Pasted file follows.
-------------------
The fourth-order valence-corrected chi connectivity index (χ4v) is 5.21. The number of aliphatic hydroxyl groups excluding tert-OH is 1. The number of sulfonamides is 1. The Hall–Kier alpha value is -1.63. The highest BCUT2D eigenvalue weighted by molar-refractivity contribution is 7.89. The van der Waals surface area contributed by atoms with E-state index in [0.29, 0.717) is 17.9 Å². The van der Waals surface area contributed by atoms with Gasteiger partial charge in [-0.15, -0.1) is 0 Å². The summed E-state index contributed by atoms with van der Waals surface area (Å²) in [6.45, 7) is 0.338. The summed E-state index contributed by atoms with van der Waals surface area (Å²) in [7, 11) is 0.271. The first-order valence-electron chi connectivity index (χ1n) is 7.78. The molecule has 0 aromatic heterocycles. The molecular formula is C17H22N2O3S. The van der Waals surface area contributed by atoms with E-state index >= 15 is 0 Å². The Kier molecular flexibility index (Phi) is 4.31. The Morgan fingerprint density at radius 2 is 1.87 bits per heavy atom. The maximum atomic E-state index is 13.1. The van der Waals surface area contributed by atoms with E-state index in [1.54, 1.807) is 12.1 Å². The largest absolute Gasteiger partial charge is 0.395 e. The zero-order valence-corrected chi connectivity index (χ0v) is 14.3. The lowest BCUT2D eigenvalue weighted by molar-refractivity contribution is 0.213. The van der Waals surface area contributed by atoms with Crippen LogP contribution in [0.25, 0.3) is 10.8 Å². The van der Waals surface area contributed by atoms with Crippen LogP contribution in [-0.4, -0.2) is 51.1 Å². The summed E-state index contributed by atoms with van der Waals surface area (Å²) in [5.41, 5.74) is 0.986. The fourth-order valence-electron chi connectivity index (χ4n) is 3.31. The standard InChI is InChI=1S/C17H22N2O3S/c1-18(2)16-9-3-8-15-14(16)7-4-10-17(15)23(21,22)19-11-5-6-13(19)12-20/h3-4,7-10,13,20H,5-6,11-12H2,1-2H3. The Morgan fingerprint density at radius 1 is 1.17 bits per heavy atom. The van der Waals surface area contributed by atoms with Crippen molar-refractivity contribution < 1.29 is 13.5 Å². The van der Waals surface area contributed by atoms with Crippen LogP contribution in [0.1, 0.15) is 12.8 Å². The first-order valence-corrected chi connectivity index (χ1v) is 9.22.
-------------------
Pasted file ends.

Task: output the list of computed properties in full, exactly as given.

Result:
The fourth-order valence-corrected chi connectivity index (χ4v) is 5.21. The number of aliphatic hydroxyl groups excluding tert-OH is 1. The number of sulfonamides is 1. The Hall–Kier alpha value is -1.63. The highest BCUT2D eigenvalue weighted by molar-refractivity contribution is 7.89. The van der Waals surface area contributed by atoms with E-state index in [0.29, 0.717) is 17.9 Å². The van der Waals surface area contributed by atoms with Gasteiger partial charge in [-0.15, -0.1) is 0 Å². The summed E-state index contributed by atoms with van der Waals surface area (Å²) in [6.45, 7) is 0.338. The summed E-state index contributed by atoms with van der Waals surface area (Å²) in [7, 11) is 0.271. The first-order valence-electron chi connectivity index (χ1n) is 7.78. The molecule has 0 aromatic heterocycles. The molecular formula is C17H22N2O3S. The van der Waals surface area contributed by atoms with E-state index >= 15 is 0 Å². The Kier molecular flexibility index (Phi) is 4.31. The Morgan fingerprint density at radius 2 is 1.87 bits per heavy atom. The maximum atomic E-state index is 13.1. The van der Waals surface area contributed by atoms with E-state index in [1.54, 1.807) is 12.1 Å². The largest absolute Gasteiger partial charge is 0.395 e. The zero-order valence-corrected chi connectivity index (χ0v) is 14.3. The lowest BCUT2D eigenvalue weighted by molar-refractivity contribution is 0.213. The van der Waals surface area contributed by atoms with Crippen LogP contribution in [0.25, 0.3) is 10.8 Å². The van der Waals surface area contributed by atoms with Crippen LogP contribution in [-0.4, -0.2) is 51.1 Å². The summed E-state index contributed by atoms with van der Waals surface area (Å²) in [5.41, 5.74) is 0.986. The fourth-order valence-electron chi connectivity index (χ4n) is 3.31. The standard InChI is InChI=1S/C17H22N2O3S/c1-18(2)16-9-3-8-15-14(16)7-4-10-17(15)23(21,22)19-11-5-6-13(19)12-20/h3-4,7-10,13,20H,5-6,11-12H2,1-2H3. The Morgan fingerprint density at radius 1 is 1.17 bits per heavy atom. The van der Waals surface area contributed by atoms with Crippen molar-refractivity contribution < 1.29 is 13.5 Å². The van der Waals surface area contributed by atoms with Crippen LogP contribution in [0.1, 0.15) is 12.8 Å². The first-order valence-corrected chi connectivity index (χ1v) is 9.22.